HC Deb 14 February 1983 vol 37 cc11-2
14. Mr. Greenway

asked the Secretary of State for Industry whether he is satisfied with the progress of his Department's microcomputers for schools programme; and if he will make a statement.

Mr. Kenneth Baker

The progress is good. We have provided 6,400 microcomputers to secondary schools. As far as we can judge, every secondary school now has one; we are the first country to achieve this. The primary school scheme began in October last year. So far 6,500 schools have applied out of the 27,000 eligible. Including Europe, the United States and Japan, we are leading the world in the impact we are making on education through the use of microcomputers. This is good news for the future of our young people and of Britain as a whole.

Mr. Greenway

I am sure that the whole country will join me in congratulating my hon. Friend on that progress. [Interruption.] Will his Department look at the provision of microcomputers in special schools? Some expense is involved because the computers have to be adapted to the needs of disabled children. However, it is important to remember that equal opportunities will be given to disabled people through the use of those computers. Can something be done for them?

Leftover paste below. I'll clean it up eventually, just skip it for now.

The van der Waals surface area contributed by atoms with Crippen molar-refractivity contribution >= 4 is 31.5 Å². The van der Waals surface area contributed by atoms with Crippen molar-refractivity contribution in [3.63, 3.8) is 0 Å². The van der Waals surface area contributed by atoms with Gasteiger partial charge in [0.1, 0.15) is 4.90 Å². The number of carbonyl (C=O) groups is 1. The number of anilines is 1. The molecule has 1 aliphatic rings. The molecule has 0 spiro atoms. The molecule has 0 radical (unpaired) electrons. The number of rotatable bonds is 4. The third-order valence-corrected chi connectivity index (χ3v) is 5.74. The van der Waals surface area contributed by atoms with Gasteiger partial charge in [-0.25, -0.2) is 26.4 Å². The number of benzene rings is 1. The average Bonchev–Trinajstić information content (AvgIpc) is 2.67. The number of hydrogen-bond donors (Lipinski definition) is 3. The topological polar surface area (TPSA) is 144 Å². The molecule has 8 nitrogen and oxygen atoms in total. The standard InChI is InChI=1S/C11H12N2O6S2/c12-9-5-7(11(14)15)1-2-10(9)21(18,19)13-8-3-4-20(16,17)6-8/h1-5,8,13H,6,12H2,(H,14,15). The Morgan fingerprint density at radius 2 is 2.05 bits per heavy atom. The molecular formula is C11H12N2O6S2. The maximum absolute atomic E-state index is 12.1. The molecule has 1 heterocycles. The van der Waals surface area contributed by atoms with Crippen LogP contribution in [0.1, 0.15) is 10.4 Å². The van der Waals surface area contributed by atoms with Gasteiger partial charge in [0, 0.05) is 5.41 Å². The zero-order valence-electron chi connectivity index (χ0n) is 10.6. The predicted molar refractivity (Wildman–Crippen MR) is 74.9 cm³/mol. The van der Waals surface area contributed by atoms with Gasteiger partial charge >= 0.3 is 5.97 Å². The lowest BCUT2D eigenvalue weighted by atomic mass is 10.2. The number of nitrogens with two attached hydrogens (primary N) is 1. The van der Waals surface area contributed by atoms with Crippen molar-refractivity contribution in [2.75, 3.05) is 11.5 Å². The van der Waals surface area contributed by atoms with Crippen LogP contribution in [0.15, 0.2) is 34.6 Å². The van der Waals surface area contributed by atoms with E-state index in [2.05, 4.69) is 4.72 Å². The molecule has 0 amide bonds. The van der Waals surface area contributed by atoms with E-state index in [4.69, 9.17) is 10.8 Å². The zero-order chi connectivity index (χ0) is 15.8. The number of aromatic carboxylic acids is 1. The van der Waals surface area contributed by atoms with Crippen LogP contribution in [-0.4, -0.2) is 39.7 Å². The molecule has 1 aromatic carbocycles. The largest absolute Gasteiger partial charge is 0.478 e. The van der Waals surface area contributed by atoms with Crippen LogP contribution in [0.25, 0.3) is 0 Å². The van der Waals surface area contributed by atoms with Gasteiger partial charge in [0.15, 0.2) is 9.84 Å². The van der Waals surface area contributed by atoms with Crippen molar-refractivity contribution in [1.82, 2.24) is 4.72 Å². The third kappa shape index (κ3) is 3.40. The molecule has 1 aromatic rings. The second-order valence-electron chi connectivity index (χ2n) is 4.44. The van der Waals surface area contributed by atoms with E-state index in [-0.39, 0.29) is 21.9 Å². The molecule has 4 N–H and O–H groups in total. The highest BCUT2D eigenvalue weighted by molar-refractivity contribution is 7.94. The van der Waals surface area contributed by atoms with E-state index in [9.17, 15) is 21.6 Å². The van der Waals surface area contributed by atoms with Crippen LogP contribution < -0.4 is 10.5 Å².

Mr. Baker

I thank my hon. Friend for his comments. I was surprised at the grudging way in which the Opposition welcomed the good news. There is no doubt that microelectronics applied to disabled or handicapped children can result in considerable improvements. We are sponsoring several experiments in special schools to ensure that those developments come through and are widespread.

Mr. John Garrett

Does the Minister ever visit the schools that are on the receiving end of his microcomputer scheme? Does he find, as many others do, that the Department of Education and Science has undermined the scheme by refusing to provide extra money for software or training? No head teacher will pay for software or training when the money comes out of the capitation allowance for the school, which is being cut. He will not buy software if the children will have to share books.

Mr. Baker

I visit schools frequently. I assure the hon. Gentleman that I do not receive such comments. The Department of Education and Science allocated £9 million and has just announced that it will increase that sum. From our budget we have allocated an additional £500,000 for educational software.